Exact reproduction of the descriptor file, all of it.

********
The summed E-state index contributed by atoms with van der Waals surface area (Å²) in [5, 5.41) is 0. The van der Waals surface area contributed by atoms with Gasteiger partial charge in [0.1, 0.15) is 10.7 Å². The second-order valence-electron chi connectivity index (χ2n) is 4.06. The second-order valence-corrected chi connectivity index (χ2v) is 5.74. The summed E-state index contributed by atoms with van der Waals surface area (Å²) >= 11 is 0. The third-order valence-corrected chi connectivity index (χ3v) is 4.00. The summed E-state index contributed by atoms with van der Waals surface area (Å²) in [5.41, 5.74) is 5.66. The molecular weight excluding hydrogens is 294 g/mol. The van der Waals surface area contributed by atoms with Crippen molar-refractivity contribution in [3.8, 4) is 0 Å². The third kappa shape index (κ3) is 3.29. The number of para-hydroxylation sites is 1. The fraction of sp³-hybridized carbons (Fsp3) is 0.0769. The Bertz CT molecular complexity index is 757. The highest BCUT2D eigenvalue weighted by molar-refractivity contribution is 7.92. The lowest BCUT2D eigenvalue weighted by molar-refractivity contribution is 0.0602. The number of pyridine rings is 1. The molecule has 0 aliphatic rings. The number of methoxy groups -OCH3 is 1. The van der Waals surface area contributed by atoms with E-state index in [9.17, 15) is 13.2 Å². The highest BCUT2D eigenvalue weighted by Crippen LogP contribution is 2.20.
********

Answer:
The summed E-state index contributed by atoms with van der Waals surface area (Å²) in [5, 5.41) is 0. The van der Waals surface area contributed by atoms with Gasteiger partial charge in [0.1, 0.15) is 10.7 Å². The second-order valence-electron chi connectivity index (χ2n) is 4.06. The second-order valence-corrected chi connectivity index (χ2v) is 5.74. The summed E-state index contributed by atoms with van der Waals surface area (Å²) >= 11 is 0. The third-order valence-corrected chi connectivity index (χ3v) is 4.00. The summed E-state index contributed by atoms with van der Waals surface area (Å²) in [5.41, 5.74) is 5.66. The molecular weight excluding hydrogens is 294 g/mol. The van der Waals surface area contributed by atoms with Crippen molar-refractivity contribution in [3.8, 4) is 0 Å². The third kappa shape index (κ3) is 3.29. The number of para-hydroxylation sites is 1. The fraction of sp³-hybridized carbons (Fsp3) is 0.0769. The Bertz CT molecular complexity index is 757. The highest BCUT2D eigenvalue weighted by molar-refractivity contribution is 7.92. The lowest BCUT2D eigenvalue weighted by molar-refractivity contribution is 0.0602. The number of pyridine rings is 1. The molecule has 0 aliphatic rings. The number of methoxy groups -OCH3 is 1. The van der Waals surface area contributed by atoms with E-state index in [9.17, 15) is 13.2 Å². The highest BCUT2D eigenvalue weighted by Crippen LogP contribution is 2.20.